Comparing the measured concentrations of species released with the European environmental criteria at liquid-to-solid ratio of 10 L/kg (see Table 5), the calculated admission values for the MRA and p-CRT showed some critical parameters for their use: Cr and Pb.
The MRA was classified as non-hazardous waste due to the fact that the limit of inert waste was exceeded for Cr, according to other studies [35,36]. The presence of Cr was due to the content of ceramic particles.
The p-CRT contains 20–25% of PbO and is classified as hazardous waste [37]. Its content of Pb in leaching is a very important factor for its application as a construction material because it can represent a threat to the environment and human health. The tested sample of p-CRTR is classified as a non-hazardous waste. The mixture of MRA with p-CRT is classified as an inert material, its use being adapted from the environmental point of view.

3.2. Percolation Test CEN/TS 14405 [38]

The Column Leach Test describes a procedure for determining the leachability of inorganic components from solid, earthy, and stony materials and wastes as a function of the value of L/S. The method involves passing demineralised water upwards through a vertical column of particulate material (4 mm or smaller). Seven consecutive leachate fractions are collected, corresponding to a liquid-to-solid ratio range of 0.1 L/kg (v/m).
After the basic characterisation of the release of pollutants by the compliance test by which the most conflicting elements are identified, the percolation test was carried out according to the procedure CEN/TS 14405 [38] to evaluate the release of components with a liquid/solid ratio = 0.1 [39].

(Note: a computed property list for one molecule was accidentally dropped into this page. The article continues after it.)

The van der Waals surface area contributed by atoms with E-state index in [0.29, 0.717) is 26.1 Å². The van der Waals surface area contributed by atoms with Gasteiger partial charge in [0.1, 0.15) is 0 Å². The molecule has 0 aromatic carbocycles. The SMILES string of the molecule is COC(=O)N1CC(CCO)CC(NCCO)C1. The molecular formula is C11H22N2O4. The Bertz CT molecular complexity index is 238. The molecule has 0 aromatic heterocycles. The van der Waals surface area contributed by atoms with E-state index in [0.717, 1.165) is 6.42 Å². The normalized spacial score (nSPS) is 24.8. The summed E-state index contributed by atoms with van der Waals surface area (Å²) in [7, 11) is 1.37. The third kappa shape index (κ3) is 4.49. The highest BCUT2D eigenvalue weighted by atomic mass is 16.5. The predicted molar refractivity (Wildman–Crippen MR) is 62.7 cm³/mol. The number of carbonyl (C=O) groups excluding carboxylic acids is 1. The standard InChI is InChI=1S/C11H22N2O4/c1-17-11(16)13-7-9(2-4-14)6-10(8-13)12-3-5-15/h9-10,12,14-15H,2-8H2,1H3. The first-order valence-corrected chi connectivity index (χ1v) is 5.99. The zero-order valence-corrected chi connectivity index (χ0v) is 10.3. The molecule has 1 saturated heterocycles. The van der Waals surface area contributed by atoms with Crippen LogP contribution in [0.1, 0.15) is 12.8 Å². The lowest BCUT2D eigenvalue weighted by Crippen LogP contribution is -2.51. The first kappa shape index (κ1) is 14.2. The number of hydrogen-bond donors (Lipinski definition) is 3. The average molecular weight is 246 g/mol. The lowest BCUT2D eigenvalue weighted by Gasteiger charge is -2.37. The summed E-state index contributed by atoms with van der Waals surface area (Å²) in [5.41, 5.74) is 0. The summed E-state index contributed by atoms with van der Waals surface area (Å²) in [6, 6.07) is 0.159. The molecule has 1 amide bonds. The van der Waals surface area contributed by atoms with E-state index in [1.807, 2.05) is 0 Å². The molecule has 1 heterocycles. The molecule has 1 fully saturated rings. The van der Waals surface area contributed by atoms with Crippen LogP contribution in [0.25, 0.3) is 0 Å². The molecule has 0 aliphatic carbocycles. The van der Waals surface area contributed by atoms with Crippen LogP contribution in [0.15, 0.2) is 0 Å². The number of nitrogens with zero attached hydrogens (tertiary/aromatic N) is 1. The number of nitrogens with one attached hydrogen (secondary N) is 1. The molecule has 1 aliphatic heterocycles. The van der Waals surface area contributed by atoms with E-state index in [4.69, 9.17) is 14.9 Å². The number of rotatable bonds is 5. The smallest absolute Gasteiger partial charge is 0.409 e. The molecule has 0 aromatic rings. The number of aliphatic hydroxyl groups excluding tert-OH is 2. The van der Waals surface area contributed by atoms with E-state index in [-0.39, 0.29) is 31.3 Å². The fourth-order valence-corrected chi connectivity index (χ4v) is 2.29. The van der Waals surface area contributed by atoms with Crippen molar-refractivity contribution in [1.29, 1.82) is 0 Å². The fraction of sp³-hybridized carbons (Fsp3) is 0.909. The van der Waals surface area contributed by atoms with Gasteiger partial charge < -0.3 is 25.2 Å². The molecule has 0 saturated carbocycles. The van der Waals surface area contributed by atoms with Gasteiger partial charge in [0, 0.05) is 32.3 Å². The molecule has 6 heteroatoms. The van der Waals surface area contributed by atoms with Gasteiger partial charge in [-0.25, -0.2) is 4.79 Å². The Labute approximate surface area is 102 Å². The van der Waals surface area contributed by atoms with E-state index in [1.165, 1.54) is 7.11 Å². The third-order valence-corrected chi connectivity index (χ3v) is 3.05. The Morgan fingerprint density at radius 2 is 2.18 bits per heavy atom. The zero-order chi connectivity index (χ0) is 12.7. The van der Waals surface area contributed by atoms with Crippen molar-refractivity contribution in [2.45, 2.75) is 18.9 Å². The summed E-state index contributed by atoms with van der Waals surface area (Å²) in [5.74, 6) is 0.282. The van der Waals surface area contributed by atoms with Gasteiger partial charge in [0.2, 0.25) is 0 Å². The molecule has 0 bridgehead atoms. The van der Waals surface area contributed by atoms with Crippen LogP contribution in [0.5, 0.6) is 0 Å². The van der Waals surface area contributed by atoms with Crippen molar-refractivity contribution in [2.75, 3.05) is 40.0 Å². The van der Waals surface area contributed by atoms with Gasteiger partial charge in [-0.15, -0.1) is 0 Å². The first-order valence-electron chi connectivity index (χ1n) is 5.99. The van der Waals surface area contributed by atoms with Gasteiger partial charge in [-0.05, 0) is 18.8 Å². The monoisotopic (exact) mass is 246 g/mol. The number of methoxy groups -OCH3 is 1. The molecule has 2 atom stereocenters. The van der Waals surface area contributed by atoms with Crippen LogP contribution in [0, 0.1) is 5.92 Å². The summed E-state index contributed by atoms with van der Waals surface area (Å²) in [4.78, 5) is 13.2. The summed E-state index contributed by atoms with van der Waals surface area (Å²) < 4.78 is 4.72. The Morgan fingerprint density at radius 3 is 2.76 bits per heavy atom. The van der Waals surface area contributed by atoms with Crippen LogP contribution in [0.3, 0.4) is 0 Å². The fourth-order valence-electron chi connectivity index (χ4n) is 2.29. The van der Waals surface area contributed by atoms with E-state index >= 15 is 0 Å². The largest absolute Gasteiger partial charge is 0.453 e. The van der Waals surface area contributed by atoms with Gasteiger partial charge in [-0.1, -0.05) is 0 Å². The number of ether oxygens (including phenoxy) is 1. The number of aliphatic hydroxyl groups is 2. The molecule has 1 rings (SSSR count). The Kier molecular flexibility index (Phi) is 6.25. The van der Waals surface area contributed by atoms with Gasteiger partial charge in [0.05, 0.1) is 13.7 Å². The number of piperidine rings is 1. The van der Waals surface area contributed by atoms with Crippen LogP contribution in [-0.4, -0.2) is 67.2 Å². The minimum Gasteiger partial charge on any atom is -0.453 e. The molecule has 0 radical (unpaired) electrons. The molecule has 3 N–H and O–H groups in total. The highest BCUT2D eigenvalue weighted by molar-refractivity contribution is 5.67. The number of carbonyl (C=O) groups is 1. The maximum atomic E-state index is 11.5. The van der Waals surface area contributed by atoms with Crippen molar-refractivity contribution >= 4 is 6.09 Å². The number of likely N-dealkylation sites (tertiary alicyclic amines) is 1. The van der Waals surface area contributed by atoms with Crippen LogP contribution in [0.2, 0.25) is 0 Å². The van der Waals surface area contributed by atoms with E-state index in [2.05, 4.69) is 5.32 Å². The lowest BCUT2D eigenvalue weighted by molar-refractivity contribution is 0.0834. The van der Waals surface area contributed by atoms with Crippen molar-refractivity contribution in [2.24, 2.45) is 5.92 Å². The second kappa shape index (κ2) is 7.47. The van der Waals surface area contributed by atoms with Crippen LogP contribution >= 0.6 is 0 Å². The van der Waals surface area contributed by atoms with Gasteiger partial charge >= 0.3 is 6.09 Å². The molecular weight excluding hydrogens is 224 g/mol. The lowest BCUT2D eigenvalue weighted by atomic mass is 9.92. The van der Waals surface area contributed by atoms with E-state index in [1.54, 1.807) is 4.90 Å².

Table 6 shows the leachate concentrations obtained according to the percolation test. It is observed that mixtures with p-CRT behave as an inert material, corroborating the data obtained in the compliance test. Only p-CRTR exceeds the limits of an inert material.
Theoretically, the Pb results of the percolation leaching test of MRA + p-CRT samples should be 0.0118 mg/L, but the results have a much lower value, which suggests that recycled aggregates absorb part of the contaminating power of p-CRT glass.

4. Experimental Methods and Results

4.1. Modified Proctor (UNE 103501:1994) [40]

The Modified Proctor test is a laboratory geotechnical testing method used to determine the soil compaction properties, specifically, to determine the optimal water content at which soil can reach its maximum dry density.
Modified Proctor has a real importance in the construction industry. The structures need a resistant base to lean on, and a poorly compacted soil could mean the collapse of a well-designed structure. In some cases, such as on roads with little traffic or rural areas, the soil constitutes the rolling layer, so the importance of compaction becomes evident.
As shown in Figure 4, all materials have curves that are not very sensitive to changes in moisture content. Arulrajah et al. [41] reported that the materials with flat compaction curves can tolerate a greater amount of variation in moisture content without compromising much of the density obtained from compaction.
The material with the highest humidity and the lowest density is the MRA (Table 7), due to its content of ceramic particles. This content of particles increases the porosity and therefore produces a lower density of the material and a greater absorption. The mixtures of MRA and MRAa with p-CRT increase the maximum dry density.

4.2. California Bearing Ratio (CBR)

The California Bearing Ratio (CBR) test is a strength test that compares the bearing capacity of a material with that of a well-graded crushed stone (thus, a high-quality crushed stone material should have a CBR of 100%). It is primarily intended for, but not limited to, evaluating the strength of cohesive materials having maximum particle sizes less than 20 mm according to UNE 103502-95 [42].
The CBR test involves comparing the application of one ratio of force per unit area required to penetrate a soil mass with a standard circular piston at the rate of 1.25 mm/min to that required for the corresponding penetration of a standard material.